Chronic illnesses, functional limitations a risk in older adults with heart failure

Heart failure affects more than 6 million people in the U.S.–most of whom are older adults. Roughly half the older adults who have heart failure also live with five or more other chronic health conditions. This group of people may have difficulty performing daily activities, such as walking, bathing, and eating. And older adults who have multiple chronic illnesses plus heart failure generally require more frequent health care, including more visits to healthcare providers and hospitalizations.

Recently, researchers examined the impact of having multiple chronic conditions and having difficulty with daily activities on the health of older adults with heart failure. Until now, there's been no research on the combined effects of having all three problems for older adults. The researchers published their findings in the Journal of the American Geriatrics Society.

The researchers sent questionnaires to 6,346 older adults who had been diagnosed with heart failure; 2,692 participants returned the questionnaires and were included in the study.

Of the people with heart failure included in the study:

    – 25 percent had no other chronic illnesses or trouble performing daily activities.

    – 35 percent had other chronic illnesses.

    – 9 percent had trouble performing daily activities.

    – 31 percent had other chronic illnesses and trouble performing daily activities.

The most common non-heart-disease-related chronic conditions the participants reported were diabetes (45 percent), arthritis (40 percent), and cancer (31 percent).

The daily activities that the participants reported having the most difficulty performing/completing were using transportation (37 percent), preparing meals (28 percent), and bathing (23 percent).

The researchers discovered that the participants who had other chronic conditions plus trouble performing their daily activities had the highest risk for death, hospitalizations, and visits to healthcare providers and emergency rooms. They also learned that participants who had either other chronic conditions or problems performing their daily activities had a similar risk for hospitalization or emergency room visits.

The researchers concluded that, when healthcare providers care for people with heart failure, they should also consider the person's chronic illnesses and problems with daily activities. The researchers also said that having difficulty performing daily activities could lead to serious consequences for heart failure patients.

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This summary is from "Multimorbidity and Functional Limitation in Patients with Heart Failure: A Prospective Community Study"). It appears online ahead of print in the February 2018 issue of the Journal of the American Geriatrics Society. The study authors are Sheila M. Manemann, MPH; Alanna M. Chamberlain, PhD; Véronique L. Roger, MD, MPH; Cynthia Boyd, MD; Andrea Cheville, MD; Shannon M. Dunlay, MD, MS; Susan A. Weston, MS; Ruoxiang Jiang, BS; and Lila J. Finney Rutten, PhD.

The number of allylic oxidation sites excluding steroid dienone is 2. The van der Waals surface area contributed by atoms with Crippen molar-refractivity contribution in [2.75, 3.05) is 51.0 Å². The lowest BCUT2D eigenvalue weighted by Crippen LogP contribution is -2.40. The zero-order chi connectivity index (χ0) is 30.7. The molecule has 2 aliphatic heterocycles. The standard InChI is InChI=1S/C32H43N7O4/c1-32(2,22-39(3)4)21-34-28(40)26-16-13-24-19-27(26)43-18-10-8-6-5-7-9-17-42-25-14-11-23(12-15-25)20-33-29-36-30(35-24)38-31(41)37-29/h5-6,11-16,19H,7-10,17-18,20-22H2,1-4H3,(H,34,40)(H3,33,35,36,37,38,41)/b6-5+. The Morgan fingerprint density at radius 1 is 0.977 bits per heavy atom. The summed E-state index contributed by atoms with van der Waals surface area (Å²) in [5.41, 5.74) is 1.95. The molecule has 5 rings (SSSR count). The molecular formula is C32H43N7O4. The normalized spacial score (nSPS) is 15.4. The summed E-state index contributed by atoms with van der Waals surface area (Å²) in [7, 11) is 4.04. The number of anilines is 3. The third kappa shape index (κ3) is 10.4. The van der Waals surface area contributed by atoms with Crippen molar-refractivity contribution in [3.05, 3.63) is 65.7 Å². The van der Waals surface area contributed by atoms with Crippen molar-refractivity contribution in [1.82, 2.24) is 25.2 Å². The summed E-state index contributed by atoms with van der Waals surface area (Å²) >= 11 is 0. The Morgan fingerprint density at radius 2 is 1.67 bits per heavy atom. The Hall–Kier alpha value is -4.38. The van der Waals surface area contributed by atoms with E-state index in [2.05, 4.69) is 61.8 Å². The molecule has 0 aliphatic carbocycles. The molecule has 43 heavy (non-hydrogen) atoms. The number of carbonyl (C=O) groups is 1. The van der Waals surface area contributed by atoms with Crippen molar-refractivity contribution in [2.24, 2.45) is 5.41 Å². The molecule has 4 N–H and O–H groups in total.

About the Health in Aging Foundation

This research summary was developed as a public education tool by the Health in Aging Foundation. The Foundation is a national non-profit established in 1999 by the American Geriatrics Society to bring the knowledge and expertise of geriatrics healthcare professionals to the public. We are committed to ensuring that people are empowered to advocate for high-quality care by providing them with trustworthy information and reliable resources. Last year, we reached nearly 1 million people with our resources through HealthinAging.org. We also help nurture current and future geriatrics leaders by supporting opportunities to attend educational events and increase exposure to principles of excellence on caring for older adults. For more information or to support the Foundation's work, visit http://www.HealthinAgingFoundation.org.

About the Journal of the American Geriatrics Society

Included in more than 9,000 library collections around the world, the Journal of the American Geriatrics Society (JAGS) highlights emerging insights on principles of aging, approaches to older patients, geriatric syndromes, geriatric psychiatry, and geriatric diseases and disorders. First published in 1953, JAGS is now one of the oldest and most impactful publications on gerontology and geriatrics, according to ISI Journal Citation Reports®. Visit wileyonlinelibrary.com/journal/JGS for more details.

About the American Geriatrics Society

Founded in 1942, the American Geriatrics Societ

y (AGS) is a nationwide, not-for-profit society of geriatrics healthcare professionals that has–for 75 years–worked to improve the health, independence, and quality of life of older people. Its nearly 6,000 members include geriatricians, geriatric nurses, social workers, family practitioners, physician assistants, pharmacists, and internists. The Society provides leadership to healthcare professionals, policymakers, and the public by implementing and advocating for programs in patient care, research, professional and public education, and public policy. For more information, visit AmericanGeriatrics.org.

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http://dx.doi.org/10.1111/jgs.15336

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